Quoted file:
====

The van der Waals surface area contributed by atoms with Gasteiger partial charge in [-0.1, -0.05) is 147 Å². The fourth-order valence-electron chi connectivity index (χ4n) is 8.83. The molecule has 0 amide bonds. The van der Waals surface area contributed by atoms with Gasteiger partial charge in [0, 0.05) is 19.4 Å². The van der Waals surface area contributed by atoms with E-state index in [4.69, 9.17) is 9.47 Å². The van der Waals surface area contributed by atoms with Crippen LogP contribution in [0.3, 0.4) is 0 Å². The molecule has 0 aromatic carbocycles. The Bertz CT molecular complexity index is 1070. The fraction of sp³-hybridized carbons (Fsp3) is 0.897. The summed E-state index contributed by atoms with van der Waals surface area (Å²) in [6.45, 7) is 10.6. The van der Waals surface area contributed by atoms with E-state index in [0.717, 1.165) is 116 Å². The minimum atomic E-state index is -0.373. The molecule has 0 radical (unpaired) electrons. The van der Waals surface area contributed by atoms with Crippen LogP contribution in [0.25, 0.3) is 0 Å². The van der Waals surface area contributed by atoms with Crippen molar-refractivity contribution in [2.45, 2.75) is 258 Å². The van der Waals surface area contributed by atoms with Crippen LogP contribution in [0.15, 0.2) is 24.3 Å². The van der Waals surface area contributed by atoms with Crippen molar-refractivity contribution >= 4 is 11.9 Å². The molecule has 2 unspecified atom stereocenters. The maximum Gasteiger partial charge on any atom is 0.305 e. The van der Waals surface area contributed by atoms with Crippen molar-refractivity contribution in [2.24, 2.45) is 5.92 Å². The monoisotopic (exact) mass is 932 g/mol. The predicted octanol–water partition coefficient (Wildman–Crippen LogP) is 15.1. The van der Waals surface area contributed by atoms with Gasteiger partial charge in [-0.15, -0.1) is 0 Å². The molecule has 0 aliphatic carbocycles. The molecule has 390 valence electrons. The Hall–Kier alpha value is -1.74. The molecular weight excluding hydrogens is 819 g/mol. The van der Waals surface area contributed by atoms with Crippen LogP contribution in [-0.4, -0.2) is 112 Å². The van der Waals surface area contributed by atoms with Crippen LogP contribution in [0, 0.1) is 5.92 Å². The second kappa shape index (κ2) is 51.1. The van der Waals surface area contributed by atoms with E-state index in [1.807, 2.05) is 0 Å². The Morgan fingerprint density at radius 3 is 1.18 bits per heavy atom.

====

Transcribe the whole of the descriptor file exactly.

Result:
The van der Waals surface area contributed by atoms with Gasteiger partial charge in [-0.1, -0.05) is 147 Å². The fourth-order valence-electron chi connectivity index (χ4n) is 8.83. The molecule has 0 amide bonds. The van der Waals surface area contributed by atoms with Gasteiger partial charge in [0, 0.05) is 19.4 Å². The van der Waals surface area contributed by atoms with E-state index in [4.69, 9.17) is 9.47 Å². The van der Waals surface area contributed by atoms with Crippen LogP contribution in [0.3, 0.4) is 0 Å². The molecule has 0 aromatic carbocycles. The Bertz CT molecular complexity index is 1070. The fraction of sp³-hybridized carbons (Fsp3) is 0.897. The summed E-state index contributed by atoms with van der Waals surface area (Å²) in [6.45, 7) is 10.6. The van der Waals surface area contributed by atoms with E-state index in [0.717, 1.165) is 116 Å². The minimum atomic E-state index is -0.373. The molecule has 0 radical (unpaired) electrons. The van der Waals surface area contributed by atoms with Crippen LogP contribution in [0.25, 0.3) is 0 Å². The van der Waals surface area contributed by atoms with Crippen molar-refractivity contribution in [2.45, 2.75) is 258 Å². The van der Waals surface area contributed by atoms with Crippen LogP contribution in [0.15, 0.2) is 24.3 Å². The van der Waals surface area contributed by atoms with Crippen molar-refractivity contribution >= 4 is 11.9 Å². The molecule has 2 unspecified atom stereocenters. The maximum Gasteiger partial charge on any atom is 0.305 e. The van der Waals surface area contributed by atoms with Crippen molar-refractivity contribution in [2.24, 2.45) is 5.92 Å². The monoisotopic (exact) mass is 932 g/mol. The predicted octanol–water partition coefficient (Wildman–Crippen LogP) is 15.1. The van der Waals surface area contributed by atoms with Gasteiger partial charge in [-0.15, -0.1) is 0 Å². The molecule has 0 aliphatic carbocycles. The molecule has 390 valence electrons. The Hall–Kier alpha value is -1.74. The molecular weight excluding hydrogens is 819 g/mol. The van der Waals surface area contributed by atoms with Crippen LogP contribution in [-0.4, -0.2) is 112 Å². The van der Waals surface area contributed by atoms with Crippen LogP contribution in [0, 0.1) is 5.92 Å². The second kappa shape index (κ2) is 51.1. The van der Waals surface area contributed by atoms with E-state index in [1.807, 2.05) is 0 Å². The Morgan fingerprint density at radius 3 is 1.18 bits per heavy atom.